Reply
      • Kelly logue

        Beautifully put. Though i woul still like a nice place great music to dance to. Miss the original Backstreet the way it was when Peaches was at the front bar. Dont drink now. But would love to see that again.

  1. Dia Starr

    My husband Tony and I used to go to Charlie Brown’s Cabaret regularly. Charlie nicknamed us “the Willuses” (we are an interracial family). She often announced our arrival to the crcrowd.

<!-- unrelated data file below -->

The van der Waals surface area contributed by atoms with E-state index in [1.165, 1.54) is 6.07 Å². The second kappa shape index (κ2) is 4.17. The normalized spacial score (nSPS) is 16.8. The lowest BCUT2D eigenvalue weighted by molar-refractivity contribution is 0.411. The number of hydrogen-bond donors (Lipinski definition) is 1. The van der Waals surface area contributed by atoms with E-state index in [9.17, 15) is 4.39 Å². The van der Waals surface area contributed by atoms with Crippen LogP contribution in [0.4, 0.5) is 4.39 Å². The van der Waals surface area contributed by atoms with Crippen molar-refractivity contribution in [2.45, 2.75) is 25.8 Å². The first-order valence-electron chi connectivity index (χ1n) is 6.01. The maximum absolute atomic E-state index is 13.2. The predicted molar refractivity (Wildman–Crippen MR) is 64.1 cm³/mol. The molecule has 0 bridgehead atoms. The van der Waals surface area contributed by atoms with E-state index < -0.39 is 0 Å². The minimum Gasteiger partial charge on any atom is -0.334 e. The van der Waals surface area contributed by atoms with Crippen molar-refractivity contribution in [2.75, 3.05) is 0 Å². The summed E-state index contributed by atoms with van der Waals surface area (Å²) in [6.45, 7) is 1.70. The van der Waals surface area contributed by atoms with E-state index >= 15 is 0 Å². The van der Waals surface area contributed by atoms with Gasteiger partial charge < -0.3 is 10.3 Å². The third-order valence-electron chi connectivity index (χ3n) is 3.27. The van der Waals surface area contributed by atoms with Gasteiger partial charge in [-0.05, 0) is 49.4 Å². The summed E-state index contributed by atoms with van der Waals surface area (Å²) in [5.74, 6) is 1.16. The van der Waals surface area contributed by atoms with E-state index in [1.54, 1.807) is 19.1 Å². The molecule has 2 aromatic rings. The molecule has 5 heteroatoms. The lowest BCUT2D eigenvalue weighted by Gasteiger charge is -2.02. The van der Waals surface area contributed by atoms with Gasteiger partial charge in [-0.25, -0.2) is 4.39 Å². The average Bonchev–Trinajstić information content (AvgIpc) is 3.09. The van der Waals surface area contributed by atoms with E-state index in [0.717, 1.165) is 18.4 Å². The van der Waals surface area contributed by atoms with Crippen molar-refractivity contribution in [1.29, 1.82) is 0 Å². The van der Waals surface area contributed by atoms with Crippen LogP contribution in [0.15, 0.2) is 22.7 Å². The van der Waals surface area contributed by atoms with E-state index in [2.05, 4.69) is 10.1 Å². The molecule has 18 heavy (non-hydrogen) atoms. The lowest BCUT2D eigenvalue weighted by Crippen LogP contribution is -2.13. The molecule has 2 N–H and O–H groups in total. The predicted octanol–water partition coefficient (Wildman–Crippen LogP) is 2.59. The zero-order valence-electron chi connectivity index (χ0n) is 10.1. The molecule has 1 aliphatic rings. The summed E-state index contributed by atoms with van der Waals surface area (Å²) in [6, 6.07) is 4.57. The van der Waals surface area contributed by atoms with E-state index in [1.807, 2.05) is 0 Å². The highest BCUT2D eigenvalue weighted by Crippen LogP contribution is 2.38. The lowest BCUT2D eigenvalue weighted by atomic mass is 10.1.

Reply
  2. Rick

    It was magic when you entered. I’ll carry it in my heart forever. I felt like I lived there in the early 90s and met my first love there.

    Reply
  3. Marilyn Monroe Reads | Chamblee54

    […] of Three on Outing with Girlfriend ~ Is clinical depression impossible to think your way out of? ~ Charlie Brown, former owner reminisce on Backstreet’s wild Atlanta ride Queer Up Your Inbox Sign up for our weekly e-newsletter for all the best and most vital LGBT […]

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  4. Jaci Field

    Thank you all for creating a safe and fun environment for us all. The fun, friends, dancing, and memories will always live in our hearts. You are a special treasure.

    Reply